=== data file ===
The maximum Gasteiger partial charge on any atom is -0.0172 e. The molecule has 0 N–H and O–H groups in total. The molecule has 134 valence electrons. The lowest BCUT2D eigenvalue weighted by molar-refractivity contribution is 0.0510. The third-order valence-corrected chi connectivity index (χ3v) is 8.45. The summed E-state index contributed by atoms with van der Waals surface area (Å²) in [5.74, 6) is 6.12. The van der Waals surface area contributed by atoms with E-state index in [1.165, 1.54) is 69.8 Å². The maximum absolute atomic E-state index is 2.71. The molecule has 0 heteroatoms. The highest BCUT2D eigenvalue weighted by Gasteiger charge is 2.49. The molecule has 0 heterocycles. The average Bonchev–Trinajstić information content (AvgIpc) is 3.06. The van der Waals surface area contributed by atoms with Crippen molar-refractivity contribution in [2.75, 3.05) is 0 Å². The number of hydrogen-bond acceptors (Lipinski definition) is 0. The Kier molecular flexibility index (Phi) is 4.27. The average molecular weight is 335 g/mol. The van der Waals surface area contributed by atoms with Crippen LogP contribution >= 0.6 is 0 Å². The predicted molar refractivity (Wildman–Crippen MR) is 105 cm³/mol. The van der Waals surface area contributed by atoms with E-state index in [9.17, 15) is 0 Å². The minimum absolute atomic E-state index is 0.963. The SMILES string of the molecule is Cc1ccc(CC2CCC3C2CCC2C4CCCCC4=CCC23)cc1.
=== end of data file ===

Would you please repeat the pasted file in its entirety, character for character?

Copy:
The maximum Gasteiger partial charge on any atom is -0.0172 e. The molecule has 0 N–H and O–H groups in total. The molecule has 134 valence electrons. The lowest BCUT2D eigenvalue weighted by molar-refractivity contribution is 0.0510. The third-order valence-corrected chi connectivity index (χ3v) is 8.45. The summed E-state index contributed by atoms with van der Waals surface area (Å²) in [5.74, 6) is 6.12. The van der Waals surface area contributed by atoms with E-state index in [1.165, 1.54) is 69.8 Å². The maximum absolute atomic E-state index is 2.71. The molecule has 0 heteroatoms. The highest BCUT2D eigenvalue weighted by Gasteiger charge is 2.49. The molecule has 0 heterocycles. The average Bonchev–Trinajstić information content (AvgIpc) is 3.06. The van der Waals surface area contributed by atoms with Crippen molar-refractivity contribution in [2.75, 3.05) is 0 Å². The number of hydrogen-bond acceptors (Lipinski definition) is 0. The Kier molecular flexibility index (Phi) is 4.27. The average molecular weight is 335 g/mol. The van der Waals surface area contributed by atoms with Crippen LogP contribution >= 0.6 is 0 Å². The predicted molar refractivity (Wildman–Crippen MR) is 105 cm³/mol. The van der Waals surface area contributed by atoms with E-state index in [9.17, 15) is 0 Å². The minimum absolute atomic E-state index is 0.963. The SMILES string of the molecule is Cc1ccc(CC2CCC3C2CCC2C4CCCCC4=CCC23)cc1.